Influencing the brain to increase anti-social behaviour

Researchers at the Maastricht and Bonn universities influence brain activation and subsequently increase the extent to which social norms are breached.

The ability to adapt behaviour to fit social norms and values is an important prerequisite for peaceful coexistence in human societies. Researchers at the universities of Maastricht and Bonn have now shown that the right dorsolateral prefrontal cortex in the brain guards us from violating social norms. Using Transcranial Magnetic Stimulation (TMS), they were able to inhibit the activity of this brain structure and evoke unfair behaviour and norm violation in the test subjects as a result. The results are now available in the Social Cognitive and Affective Neuroscience journal.

Getting along in human society requires people to be considerate of others and adapt their behaviour to social norms. If they only take their own welfare into account, they rapidly become outsiders. To avoid that, the majority of people adopt a fairness strategy.

For many years now, scientists have seen a correlation between fair behaviour and a brain structure called the dorsolateral prefrontal cortex, which is located in the frontal lobe. “This brain region is responsible for self control and it appears that, without self control, we lean towards self interest,” explains Arno Riedl. Riedl is one of the authors of the study and an economist at the Department of Economics at Maastricht University.

The research team, also consisting of Jörg Gross, Alexander Sack and Teresa Schuhmann from the Department of Cognitive Neuroscience of Maastricht University and researchers from Bonn University in Germany, succeeded in performing an experiment demonstrating the direct functional link between the right dorsolateral prefrontal cortex and norm-guided fair behaviour. In doing so, the research team used the scientific knowledge that people are more prepared to adhere to norms if they are otherwise threatened with consequences.

Test subjects become “dictators”

In the Maastricht University laboratory, scientists carried out an experiment called the “dictator game.” Seventeen test subjects slipped into the role of dictators: they were able to freely decide what proportion of a previously determined sum of money they wanted to share with their fellow players.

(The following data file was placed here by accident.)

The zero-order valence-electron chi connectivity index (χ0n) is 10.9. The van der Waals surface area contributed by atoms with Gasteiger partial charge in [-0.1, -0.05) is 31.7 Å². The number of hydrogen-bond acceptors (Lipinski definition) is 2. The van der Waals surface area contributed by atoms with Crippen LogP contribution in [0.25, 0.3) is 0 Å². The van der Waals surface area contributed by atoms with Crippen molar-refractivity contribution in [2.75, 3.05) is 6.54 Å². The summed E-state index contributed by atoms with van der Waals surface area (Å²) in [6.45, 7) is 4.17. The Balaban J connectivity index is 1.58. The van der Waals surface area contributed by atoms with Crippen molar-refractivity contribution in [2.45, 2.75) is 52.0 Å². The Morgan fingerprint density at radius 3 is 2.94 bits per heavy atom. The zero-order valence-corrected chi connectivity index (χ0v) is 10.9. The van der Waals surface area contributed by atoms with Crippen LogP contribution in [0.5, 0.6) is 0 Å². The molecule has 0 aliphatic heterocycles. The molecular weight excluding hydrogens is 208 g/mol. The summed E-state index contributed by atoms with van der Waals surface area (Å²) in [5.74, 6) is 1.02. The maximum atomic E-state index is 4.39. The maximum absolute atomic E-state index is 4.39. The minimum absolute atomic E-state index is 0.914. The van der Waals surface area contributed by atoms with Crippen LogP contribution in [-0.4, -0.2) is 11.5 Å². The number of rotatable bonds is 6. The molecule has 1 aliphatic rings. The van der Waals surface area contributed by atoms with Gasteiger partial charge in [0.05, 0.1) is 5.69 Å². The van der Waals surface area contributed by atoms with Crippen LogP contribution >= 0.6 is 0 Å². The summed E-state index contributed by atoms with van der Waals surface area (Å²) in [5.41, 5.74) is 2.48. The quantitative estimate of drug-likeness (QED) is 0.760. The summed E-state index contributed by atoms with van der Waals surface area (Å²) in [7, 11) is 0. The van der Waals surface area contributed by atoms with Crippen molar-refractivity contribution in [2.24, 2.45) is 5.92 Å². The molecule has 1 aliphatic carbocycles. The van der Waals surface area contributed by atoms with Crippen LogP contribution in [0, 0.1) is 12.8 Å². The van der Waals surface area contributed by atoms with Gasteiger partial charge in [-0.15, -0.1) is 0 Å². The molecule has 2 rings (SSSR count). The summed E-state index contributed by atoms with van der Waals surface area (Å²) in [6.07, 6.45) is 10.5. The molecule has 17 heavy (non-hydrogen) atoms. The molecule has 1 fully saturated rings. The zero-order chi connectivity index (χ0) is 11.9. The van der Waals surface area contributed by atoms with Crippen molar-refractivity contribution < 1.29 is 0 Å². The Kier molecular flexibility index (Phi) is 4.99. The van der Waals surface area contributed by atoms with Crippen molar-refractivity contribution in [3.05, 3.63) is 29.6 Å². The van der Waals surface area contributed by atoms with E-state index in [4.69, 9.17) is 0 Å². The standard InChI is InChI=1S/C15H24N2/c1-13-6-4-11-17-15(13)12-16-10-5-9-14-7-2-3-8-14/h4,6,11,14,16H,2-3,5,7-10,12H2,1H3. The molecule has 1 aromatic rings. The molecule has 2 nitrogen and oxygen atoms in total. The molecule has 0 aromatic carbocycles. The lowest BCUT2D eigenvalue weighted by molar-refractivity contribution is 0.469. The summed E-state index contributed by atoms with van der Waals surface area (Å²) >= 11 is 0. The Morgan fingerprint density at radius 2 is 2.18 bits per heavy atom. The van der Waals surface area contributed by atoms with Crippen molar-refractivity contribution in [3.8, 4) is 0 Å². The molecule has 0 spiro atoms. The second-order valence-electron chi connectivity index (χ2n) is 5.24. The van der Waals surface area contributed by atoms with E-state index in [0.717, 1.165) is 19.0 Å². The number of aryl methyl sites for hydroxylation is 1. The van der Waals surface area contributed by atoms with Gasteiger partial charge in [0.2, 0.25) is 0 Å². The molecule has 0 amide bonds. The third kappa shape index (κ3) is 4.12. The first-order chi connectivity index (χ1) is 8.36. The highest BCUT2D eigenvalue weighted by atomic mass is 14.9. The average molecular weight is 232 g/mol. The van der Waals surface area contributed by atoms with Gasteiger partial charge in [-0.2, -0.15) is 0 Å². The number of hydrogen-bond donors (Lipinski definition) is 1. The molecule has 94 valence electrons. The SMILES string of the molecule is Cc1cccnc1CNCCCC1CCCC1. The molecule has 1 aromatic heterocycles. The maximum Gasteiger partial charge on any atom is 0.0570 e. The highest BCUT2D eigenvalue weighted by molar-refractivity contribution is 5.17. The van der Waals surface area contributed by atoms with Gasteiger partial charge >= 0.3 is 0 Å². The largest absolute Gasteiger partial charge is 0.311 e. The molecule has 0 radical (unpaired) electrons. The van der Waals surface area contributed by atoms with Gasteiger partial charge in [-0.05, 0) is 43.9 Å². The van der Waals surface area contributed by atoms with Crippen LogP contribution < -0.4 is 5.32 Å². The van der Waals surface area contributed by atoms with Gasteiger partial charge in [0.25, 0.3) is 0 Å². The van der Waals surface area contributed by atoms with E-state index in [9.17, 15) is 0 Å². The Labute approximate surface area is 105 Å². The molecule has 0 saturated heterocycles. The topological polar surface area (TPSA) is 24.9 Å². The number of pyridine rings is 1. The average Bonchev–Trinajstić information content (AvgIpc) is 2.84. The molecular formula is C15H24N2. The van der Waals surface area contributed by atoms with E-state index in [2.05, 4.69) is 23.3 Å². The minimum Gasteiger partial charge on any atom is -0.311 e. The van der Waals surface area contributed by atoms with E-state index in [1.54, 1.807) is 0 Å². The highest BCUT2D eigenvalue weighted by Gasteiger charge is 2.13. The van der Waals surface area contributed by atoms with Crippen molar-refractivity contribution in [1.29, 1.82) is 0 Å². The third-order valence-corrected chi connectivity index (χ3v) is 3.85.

Sixty additional test subjects acted as “recipients.” This experiment was conducted in two ways: in one version, the recipient simply had to accept the decision that the dictators made. In the second variant, they had the option to punish the dictators. If they thought that the sum of money that was shared was too low, they were able to impose a financial fine on the dictator. When the dictators had no consequences to fear, they were, as expected, significantly more tight-fisted than when the “recipients” were able to punish them for their meanness.

Shortly before the test subjects played the two variants of the dictator game, the researchers inhibited the right dorsolateral prefrontal cortex in dictators using TMS. This involved using a coil to create a magnetic field from the outside through the cranial vaults of the test subjects, which can inhibit the activity of specific regions of the brain.

“This method is not dangerous for the test subjects and the effect disappears after a few minutes,” explains Schumann. When the dictators with inhibited brain regions began distributing the amounts of money, the result was clear: they behaved more selfishly and were poorer at adapting their behaviour to the impending consequences than when the right dorsolateral prefrontal cortex was active.

Selfish behaviour against better knowledge

“Despite the test subjects knowing that their unfair behaviour would lead to a fine, they were clearly unable to respond with appropriate strategies, due to the restricted activity of the inhibited brain structure,” says Riedl from Maastricht University.

Can such complex behaviour actually be traced back to a single brain structure? According to the researchers, norm-guided behaviour is an important prerequisite for functioning societies and the dorsolateral prefrontal cortex appears to be the key to that. Sack explains that there are limitations, however: “It is not yet possible to increase the activity of the brain structure in the long-term in order to promote fair behaviour.”

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